Matthew Lombardi on the comeback trail
In some of the best NHL news we’ve heard in a while, newly acquired Maple Leafs forward Matthew Lombardi is making progress in his recovery from the concussion he suffered at the beginning of last season. At this time last year, many people (including myself) were looking at Lombardi as one of the best offseason acquisitions of the summer. His speed and underrated ability to score looked like a perfect fit for the Nashville Predators and their brand of hockey. What we didn’t know was that he was going to suffer a season-ending concussion on October 13th in Chicago when he, Dave Bolland, and the United Center boards all came together at the same time.
In the ten months since the concussion, Lombardi has seen his new team battle for a playoff spot, win their first series and franchise history, and battle the President’s Trophy winning Canucks in a hard-fought 6-game series—all while he was in the press box. Eventually, the speedy center’s time in Nashville was over as soon it started. Lombardi was traded with Cody Franson for Brett Lebda and Robert Slaney in a trade that can only be adequately termed as a salary-dump. The Predators were forced to give up Franson in order to get rid of Lombardi’s $3.5 million cap hit over the next two seasons. With his health in doubt, the Predators couldn’t afford to take the risk of $3.5 million sitting in the press box. It’s a gamble the Maple Leafs could afford to take.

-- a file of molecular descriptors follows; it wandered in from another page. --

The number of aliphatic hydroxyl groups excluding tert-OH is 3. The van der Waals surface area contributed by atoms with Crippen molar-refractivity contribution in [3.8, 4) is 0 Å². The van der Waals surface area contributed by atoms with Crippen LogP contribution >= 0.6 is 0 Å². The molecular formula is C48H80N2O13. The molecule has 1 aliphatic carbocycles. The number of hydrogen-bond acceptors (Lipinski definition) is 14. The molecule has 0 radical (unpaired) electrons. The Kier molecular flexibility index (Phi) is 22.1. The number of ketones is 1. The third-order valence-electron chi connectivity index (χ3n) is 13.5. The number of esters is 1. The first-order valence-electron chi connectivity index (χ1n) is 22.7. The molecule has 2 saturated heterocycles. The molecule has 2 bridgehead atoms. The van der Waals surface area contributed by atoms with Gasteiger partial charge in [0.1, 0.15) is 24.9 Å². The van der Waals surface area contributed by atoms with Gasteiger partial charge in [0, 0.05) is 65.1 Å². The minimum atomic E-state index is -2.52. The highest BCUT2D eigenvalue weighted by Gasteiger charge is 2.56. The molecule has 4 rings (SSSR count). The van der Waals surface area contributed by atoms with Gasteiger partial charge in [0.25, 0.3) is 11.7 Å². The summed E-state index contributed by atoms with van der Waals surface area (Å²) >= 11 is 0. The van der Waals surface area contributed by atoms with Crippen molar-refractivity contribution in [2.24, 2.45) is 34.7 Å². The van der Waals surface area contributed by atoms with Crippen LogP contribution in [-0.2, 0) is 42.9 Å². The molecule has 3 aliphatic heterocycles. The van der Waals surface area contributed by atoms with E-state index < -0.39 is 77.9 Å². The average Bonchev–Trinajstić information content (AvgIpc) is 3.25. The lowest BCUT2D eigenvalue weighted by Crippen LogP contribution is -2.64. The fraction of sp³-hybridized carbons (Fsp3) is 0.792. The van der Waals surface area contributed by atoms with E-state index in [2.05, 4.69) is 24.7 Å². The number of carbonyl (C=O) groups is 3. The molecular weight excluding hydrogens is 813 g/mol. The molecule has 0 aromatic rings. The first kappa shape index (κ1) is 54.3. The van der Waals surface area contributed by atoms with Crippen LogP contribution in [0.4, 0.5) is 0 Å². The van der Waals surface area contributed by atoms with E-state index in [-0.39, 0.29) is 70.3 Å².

If Lombardi is able to fully recover from his concussion, the trade will look like a steal for Burke and the leafs. Judging by a tweet from Darren Dreger yesterday, there’s reason for optimism:
Lombardi is only one of the major risks the Maple Leafs have taken on this summer. On the second day of free agency, Toronto went out and acquired often-injured free agent Tim Connolly from the Buffalo Sabres. The former 5th overall pick in had 13 goals and 29 assists in only 68 games for the Sabres. The 68 games is important—it’s the second highest total for Connolly since the lockout. Even though he was a durable forward for the New York Islanders early in his career, he only averaged 50 games per season in six seasons with the Sabres.
If Connolly can replicate the 65 points he scored in the 2009-10 season, it’ll go a long way towards helping the Leafs cure their offensive woes. They were 23rd in the league with only 2.60 goals per game; they were 22nd in the league with a relatively ineffective 16.0% power play. The guys over at the Maple Leafs blog Pension Plan Puppets seem to think the team will need a little more than just Lombardi and Connolly to compete this season:
There are things that Toronto management can control in the offseason and there are things they can’t. They made the calculated risk to bring in Connolly as a free agent and trade for Matthew Lombardi from the Nashville Predators. If they both can stay healthy, the two veteran acquisitions will be a boost to a team that desperately needs a few centers. Or top 6 forwards. Or both. The news that Lombardi is progressing should be greeted with cheers from all over Leafs Nation. If he can contribute this season, he’ll be a perfect fit for a team that would like to play with speed.
Here’s to hoping his rehab continues without any major setbacks.